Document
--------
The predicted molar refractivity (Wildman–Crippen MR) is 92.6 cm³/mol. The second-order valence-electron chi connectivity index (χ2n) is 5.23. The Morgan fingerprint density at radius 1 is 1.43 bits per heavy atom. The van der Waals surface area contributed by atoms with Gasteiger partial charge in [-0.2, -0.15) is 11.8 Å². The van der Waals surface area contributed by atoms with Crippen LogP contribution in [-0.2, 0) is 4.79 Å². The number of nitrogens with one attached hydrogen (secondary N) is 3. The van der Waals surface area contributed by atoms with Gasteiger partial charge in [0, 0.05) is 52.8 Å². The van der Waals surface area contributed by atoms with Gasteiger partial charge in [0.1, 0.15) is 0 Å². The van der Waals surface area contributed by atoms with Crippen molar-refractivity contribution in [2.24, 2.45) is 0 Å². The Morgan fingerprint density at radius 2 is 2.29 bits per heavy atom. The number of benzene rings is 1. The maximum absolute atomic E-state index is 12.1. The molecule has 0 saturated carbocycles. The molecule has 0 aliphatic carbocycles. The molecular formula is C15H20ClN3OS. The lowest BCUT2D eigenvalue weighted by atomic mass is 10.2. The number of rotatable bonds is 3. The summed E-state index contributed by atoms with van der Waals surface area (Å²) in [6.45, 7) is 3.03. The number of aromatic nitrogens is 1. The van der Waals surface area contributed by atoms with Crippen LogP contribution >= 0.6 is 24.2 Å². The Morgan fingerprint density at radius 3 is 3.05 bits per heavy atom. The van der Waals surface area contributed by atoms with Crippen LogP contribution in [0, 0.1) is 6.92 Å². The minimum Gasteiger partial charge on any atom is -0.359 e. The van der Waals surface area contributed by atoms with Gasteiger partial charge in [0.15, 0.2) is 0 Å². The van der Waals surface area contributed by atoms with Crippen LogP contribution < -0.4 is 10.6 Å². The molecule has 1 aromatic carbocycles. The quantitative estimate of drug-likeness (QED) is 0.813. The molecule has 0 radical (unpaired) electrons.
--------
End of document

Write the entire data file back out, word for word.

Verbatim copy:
The predicted molar refractivity (Wildman–Crippen MR) is 92.6 cm³/mol. The second-order valence-electron chi connectivity index (χ2n) is 5.23. The Morgan fingerprint density at radius 1 is 1.43 bits per heavy atom. The van der Waals surface area contributed by atoms with Gasteiger partial charge in [-0.2, -0.15) is 11.8 Å². The van der Waals surface area contributed by atoms with Crippen LogP contribution in [-0.2, 0) is 4.79 Å². The number of nitrogens with one attached hydrogen (secondary N) is 3. The van der Waals surface area contributed by atoms with Gasteiger partial charge in [0, 0.05) is 52.8 Å². The van der Waals surface area contributed by atoms with Gasteiger partial charge in [0.1, 0.15) is 0 Å². The van der Waals surface area contributed by atoms with Crippen molar-refractivity contribution in [2.24, 2.45) is 0 Å². The Morgan fingerprint density at radius 2 is 2.29 bits per heavy atom. The number of benzene rings is 1. The maximum absolute atomic E-state index is 12.1. The molecule has 0 saturated carbocycles. The molecule has 0 aliphatic carbocycles. The molecular formula is C15H20ClN3OS. The lowest BCUT2D eigenvalue weighted by atomic mass is 10.2. The number of rotatable bonds is 3. The summed E-state index contributed by atoms with van der Waals surface area (Å²) in [6.45, 7) is 3.03. The number of aromatic nitrogens is 1. The van der Waals surface area contributed by atoms with Crippen LogP contribution >= 0.6 is 24.2 Å². The Morgan fingerprint density at radius 3 is 3.05 bits per heavy atom. The van der Waals surface area contributed by atoms with Crippen LogP contribution in [0, 0.1) is 6.92 Å². The minimum Gasteiger partial charge on any atom is -0.359 e. The van der Waals surface area contributed by atoms with Gasteiger partial charge in [0.15, 0.2) is 0 Å². The van der Waals surface area contributed by atoms with Crippen LogP contribution < -0.4 is 10.6 Å². The molecule has 1 aromatic carbocycles. The quantitative estimate of drug-likeness (QED) is 0.813. The molecule has 0 radical (unpaired) electrons.